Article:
I’m always looking for ways to eat healthily and increase my chances of living longer. I’d heard of intermittent fasting, 5:2 and Ketogenic diets, but I’d never given my feeding window much thought. After reading about a University of Virginia Brain Institute study linking the brain’s pleasure center with our biological clock, I started to investigate this intriguing concept. In today’s modern world, high-calorie foods are available practically 24 hours a day thanks to electricity and refrigeration, which means we now a very long feeding window. And that, of course, is one of the reasons why obesity is increasing. The answer appears to be to close our feeding window. A feeding window, in case you’re wondering, is the period (range of hours) during a 24-hour period in which you eat your meals.
According to a recent study conducted by Ali Güler, “The widespread availability of energy-dense, rewarding foods is correlated with the increased incidence of obesity across the globe.” In other words, Güler discovered a link between the brain’s pleasure center and biological clock. And that link appears to be driving obesity. High-calory foods (loads of sugar and carbs) stimulate the pleasure center of our brain, giving us that good feeling we get when we’re satisfied. And then we become addicted to that good feeling. Duh! Food companies selling processed food have known this for a long time and make them available to us practically whenever we want.
Our ancestors struggled to find high-calory foods, but we don’t. We can reach out and grab an abundance of calories that fire up our pleasure center, prompting us not only to eat more than we should at mealtime but to snack all day. The study indicates that we gain weight so quickly, as we store more calories as fat when we eat between meals than we do at traditional mealtimes. “We’re learning that when we eat is just as important as how much we eat. A calorie is not just a calorie. Calories consumed between meals or at odd hours become stored as fat, and that is the recipe for poor health,” Güler says. We over-consume. So, what can we do about this? We need to close our feeding window.
10-12-hour feeding window
The average feeding window for Americans is 14.75 hours a day. Although not everyone agrees on how long a person should fast, it seems that narrowing your feeding window to roughly 10-12 hours can help you lose weight. Let’s face it, we’re facing an entirely different set of pressures, one of which is struggling to control our natural pleasure-seeking capacities. Convenience is the problem; if we have food at hand, we tend to eat it. While closing your feeding window and even eating fewer carbs might seem unwise, there is nothing very wise about the obesity situation we’re facing today. And this is where Time Restricted Eating, also known as Time-Restricted Feeding, can help us shed pounds. It’s easier and more effective than fasting for 16 hours or trying to have two very-low-calorie days a week.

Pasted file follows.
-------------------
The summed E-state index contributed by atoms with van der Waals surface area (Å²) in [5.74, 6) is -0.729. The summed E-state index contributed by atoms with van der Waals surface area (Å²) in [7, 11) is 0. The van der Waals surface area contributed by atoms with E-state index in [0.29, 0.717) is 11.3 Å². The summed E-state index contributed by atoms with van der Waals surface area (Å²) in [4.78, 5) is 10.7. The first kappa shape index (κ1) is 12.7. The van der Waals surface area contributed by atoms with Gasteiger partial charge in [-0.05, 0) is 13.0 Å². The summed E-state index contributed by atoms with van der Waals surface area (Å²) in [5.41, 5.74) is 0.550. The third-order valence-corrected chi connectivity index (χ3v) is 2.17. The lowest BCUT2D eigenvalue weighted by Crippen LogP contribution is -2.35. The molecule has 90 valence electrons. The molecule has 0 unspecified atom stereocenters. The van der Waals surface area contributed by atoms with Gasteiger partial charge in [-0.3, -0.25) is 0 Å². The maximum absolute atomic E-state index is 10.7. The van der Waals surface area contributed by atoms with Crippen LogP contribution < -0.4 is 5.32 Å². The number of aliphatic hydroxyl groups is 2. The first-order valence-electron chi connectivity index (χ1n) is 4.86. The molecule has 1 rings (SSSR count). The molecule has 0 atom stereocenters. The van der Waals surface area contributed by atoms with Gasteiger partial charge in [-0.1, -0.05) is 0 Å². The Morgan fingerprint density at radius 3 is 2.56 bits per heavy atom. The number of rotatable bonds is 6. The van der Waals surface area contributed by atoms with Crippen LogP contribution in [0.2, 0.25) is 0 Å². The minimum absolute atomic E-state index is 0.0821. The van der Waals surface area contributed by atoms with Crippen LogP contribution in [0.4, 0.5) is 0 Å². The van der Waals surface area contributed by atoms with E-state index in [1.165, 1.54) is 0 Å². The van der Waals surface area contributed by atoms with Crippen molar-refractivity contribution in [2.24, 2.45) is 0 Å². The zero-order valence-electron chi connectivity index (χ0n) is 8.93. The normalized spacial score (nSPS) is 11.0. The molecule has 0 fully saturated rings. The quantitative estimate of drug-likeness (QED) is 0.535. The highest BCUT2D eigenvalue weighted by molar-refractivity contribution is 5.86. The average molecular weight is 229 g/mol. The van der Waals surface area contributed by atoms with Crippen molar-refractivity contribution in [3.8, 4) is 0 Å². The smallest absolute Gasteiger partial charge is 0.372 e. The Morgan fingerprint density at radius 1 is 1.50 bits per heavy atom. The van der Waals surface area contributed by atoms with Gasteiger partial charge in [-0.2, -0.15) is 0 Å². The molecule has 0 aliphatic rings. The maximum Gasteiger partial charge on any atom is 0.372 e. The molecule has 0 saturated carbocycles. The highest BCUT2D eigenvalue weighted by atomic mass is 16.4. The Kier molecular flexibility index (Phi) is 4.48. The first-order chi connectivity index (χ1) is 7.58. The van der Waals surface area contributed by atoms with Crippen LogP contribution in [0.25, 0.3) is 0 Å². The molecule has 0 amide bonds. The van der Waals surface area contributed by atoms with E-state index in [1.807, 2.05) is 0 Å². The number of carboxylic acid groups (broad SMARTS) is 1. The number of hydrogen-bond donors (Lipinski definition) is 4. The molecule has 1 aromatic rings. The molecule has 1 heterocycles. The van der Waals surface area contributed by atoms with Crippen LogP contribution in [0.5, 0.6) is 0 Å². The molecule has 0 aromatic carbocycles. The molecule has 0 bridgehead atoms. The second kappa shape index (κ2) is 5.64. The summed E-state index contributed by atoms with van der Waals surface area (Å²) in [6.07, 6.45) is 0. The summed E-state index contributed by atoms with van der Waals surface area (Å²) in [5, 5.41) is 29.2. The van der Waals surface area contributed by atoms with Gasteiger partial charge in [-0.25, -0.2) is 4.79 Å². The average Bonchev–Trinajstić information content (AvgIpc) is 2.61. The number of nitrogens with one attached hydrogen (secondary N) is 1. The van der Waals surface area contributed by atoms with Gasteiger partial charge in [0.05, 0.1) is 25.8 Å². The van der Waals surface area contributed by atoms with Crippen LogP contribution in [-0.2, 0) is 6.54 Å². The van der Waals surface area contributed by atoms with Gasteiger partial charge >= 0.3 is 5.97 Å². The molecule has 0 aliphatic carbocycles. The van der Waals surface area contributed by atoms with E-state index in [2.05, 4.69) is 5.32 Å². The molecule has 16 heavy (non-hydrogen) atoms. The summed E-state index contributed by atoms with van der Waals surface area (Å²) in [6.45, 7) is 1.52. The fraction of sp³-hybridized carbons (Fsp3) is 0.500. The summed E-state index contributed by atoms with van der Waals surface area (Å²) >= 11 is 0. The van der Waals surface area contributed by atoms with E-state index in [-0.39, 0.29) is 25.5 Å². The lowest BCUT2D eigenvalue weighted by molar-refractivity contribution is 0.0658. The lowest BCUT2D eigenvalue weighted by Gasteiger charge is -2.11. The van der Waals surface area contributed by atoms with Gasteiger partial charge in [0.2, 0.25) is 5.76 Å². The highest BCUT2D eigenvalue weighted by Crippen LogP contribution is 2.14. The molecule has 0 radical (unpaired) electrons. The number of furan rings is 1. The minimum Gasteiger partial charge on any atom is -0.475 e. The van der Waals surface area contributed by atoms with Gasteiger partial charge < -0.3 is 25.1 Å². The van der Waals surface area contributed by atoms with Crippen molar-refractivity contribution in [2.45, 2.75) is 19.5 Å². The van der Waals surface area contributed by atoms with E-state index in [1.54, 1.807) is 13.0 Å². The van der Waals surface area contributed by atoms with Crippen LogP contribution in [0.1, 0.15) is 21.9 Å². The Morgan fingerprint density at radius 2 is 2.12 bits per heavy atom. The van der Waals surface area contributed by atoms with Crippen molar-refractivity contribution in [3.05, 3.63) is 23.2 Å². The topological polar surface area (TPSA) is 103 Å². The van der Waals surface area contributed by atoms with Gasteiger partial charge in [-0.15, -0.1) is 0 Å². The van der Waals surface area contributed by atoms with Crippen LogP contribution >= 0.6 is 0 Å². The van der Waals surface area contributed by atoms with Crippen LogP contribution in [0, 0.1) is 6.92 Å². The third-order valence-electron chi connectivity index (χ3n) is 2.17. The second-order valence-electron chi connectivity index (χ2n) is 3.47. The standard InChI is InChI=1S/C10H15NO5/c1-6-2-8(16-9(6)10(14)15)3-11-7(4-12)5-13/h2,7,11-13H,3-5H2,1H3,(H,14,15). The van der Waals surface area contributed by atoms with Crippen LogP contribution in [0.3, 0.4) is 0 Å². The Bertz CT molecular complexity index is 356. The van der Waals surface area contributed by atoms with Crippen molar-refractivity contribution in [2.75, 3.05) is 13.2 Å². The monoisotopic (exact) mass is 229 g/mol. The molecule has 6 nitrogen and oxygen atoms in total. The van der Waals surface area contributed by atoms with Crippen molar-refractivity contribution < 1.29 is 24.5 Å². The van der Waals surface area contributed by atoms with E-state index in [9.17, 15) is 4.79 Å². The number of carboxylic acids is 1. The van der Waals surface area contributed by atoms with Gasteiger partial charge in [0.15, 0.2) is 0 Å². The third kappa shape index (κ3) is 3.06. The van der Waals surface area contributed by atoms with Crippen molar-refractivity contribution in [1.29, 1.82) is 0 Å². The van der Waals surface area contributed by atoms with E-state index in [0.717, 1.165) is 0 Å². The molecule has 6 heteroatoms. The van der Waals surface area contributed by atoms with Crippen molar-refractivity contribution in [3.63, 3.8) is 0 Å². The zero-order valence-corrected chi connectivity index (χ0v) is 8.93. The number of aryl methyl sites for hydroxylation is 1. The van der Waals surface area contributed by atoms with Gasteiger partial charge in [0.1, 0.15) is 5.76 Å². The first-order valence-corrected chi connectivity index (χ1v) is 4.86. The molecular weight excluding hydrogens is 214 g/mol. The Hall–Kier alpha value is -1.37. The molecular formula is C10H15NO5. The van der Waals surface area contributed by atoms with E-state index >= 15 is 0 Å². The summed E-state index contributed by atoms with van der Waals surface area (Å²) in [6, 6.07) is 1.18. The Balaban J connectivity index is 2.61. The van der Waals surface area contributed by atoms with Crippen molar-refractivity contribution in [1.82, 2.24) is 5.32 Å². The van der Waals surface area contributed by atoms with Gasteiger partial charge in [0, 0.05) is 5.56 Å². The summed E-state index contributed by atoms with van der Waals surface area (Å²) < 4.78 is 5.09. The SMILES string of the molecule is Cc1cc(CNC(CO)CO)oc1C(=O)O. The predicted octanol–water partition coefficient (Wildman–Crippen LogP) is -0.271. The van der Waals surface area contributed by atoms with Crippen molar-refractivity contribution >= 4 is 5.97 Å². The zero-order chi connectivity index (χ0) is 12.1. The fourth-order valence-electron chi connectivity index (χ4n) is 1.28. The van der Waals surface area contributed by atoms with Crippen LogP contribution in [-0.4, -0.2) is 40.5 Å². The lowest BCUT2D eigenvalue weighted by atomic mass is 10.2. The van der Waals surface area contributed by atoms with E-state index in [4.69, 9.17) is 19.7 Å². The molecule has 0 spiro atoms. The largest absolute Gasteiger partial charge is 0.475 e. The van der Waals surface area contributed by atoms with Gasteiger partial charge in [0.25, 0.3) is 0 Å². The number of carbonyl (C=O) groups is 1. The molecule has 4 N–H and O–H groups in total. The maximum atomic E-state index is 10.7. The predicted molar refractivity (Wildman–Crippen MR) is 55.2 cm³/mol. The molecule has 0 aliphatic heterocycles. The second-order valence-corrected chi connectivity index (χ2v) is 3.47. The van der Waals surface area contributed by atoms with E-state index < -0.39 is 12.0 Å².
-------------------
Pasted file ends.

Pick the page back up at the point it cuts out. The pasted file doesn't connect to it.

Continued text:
Time-restricted feeding is similar to intermittent fasting, but not the same. Coined by Dr. Satchin Panda from the Salk Institute of Biological Studies, time-restricted feeding focuses on when we eat in relation to our body’s circadian rhythm (natural sleeping patterns) instead of the time we spend avoiding food. When we do this, we give our digestive system time to rest, recover and better metabolize our food. Some studies have found that time-restricted feeding not only helps us lose weight, it increases mental clarity, reduces blood sugar levels, inflammation and increases energy levels. Moreover, it makes it much more practical to fit into a modern day.
When we eat more important than what we eat
To incorporate time-restricted feeding into your lifestyle, you must first understand how your circadian rhythm or inner clock works. Your circadian rhythm controls your cells’ metabolic activity, including the timing of hormone production and your body’s repair process, which is why sleep is so important. You can do this by monitoring your eating and sleeping habits to find your ideal eating times. Try this on a weekend or while on holiday. No alarm clocks, please! Sleep until your inner clock awakens you naturally, according to when it thinks you should get up.
Get with the rhythm
Working with your body’s natural circadian rhythm tells you and your organs when it’s time to be active and when it’s time to rest and recover. Studies have shown a 12-hour feeding window will probably be right for most of us, but exactly when that period is will vary according to your lifestyle. Studies also suggest that eating by a window when sunlight is available helps synchronize our light- and food-related inner clocks for optimal effect. I don’t know about you but focusing on the period we do eat rather than the period we don’t eat sounds a lot better in my ears.